Ethical hacker cracks software from Apple and Microsoft

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A security researcher has found a problem with the way many programming languages deal with dependencies. By creating new public packages with the same names as those used internally by companies, he managed to add code to the companies’ software.

In his blog, researcher Alex Birsan writes that he was surprised by how much faith programmers have in the dependencies that their software uses. He wondered if there was a way to abuse this and managed to develop one.

Dependencies could be replaced

Many companies make part of their software open source available, making it easy to read which dependencies are used. This proved particularly easy in the case of javascript. The dependencies of some of the software that is not open source can also be viewed. A part of these dependencies consists of public packages, and other packages are developed internally by the companies.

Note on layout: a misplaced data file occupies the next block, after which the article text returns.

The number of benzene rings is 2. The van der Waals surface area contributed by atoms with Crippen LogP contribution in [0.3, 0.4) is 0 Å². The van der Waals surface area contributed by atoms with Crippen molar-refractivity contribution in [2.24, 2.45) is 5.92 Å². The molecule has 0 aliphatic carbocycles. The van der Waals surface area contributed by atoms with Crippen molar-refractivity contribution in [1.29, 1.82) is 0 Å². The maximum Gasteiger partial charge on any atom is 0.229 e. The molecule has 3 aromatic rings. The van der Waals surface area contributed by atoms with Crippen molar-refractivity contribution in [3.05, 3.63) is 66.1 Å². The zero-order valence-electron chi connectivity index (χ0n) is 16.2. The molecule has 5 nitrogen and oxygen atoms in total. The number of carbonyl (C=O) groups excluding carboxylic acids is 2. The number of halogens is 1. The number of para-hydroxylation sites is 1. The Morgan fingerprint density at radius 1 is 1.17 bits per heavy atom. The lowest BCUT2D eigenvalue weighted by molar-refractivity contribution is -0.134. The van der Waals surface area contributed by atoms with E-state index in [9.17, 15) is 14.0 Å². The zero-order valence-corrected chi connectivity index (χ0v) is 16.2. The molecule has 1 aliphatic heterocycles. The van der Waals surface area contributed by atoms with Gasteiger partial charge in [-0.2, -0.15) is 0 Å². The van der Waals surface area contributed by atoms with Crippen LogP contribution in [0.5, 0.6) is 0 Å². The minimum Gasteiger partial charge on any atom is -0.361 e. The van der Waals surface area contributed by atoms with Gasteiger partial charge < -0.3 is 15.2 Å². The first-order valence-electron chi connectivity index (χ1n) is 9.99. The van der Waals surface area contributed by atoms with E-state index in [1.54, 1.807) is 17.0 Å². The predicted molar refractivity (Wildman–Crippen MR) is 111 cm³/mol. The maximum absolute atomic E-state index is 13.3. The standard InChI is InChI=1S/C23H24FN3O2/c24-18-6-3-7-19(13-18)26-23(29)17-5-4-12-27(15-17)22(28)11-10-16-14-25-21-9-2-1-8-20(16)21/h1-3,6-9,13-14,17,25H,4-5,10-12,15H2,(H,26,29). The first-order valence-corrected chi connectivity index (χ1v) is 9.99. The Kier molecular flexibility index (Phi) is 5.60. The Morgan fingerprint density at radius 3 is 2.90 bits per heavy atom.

Birsan found out that programming languages generally look at the public repositories first, before looking for internal packages. By simply publishing his own package with the same name as a package used internally by a company, he was able to add his own code to company software.

Bug bounties

This code could then be used, for example, to add a backdoor to the internal networks of companies and steal sensitive data from there, or otherwise cause damage. Birsan has tested his theory on a large number of companies and applications, gaining access to the internal networks of Apple, Microsoft, Netflix, PayPal, Tesla, among more than thirty other companies. Several companies have since fixed the problems and paid out tens of thousands of dollars in bug bounties to Birsan.

Tip: Update patches actively exploited zero-day in Windows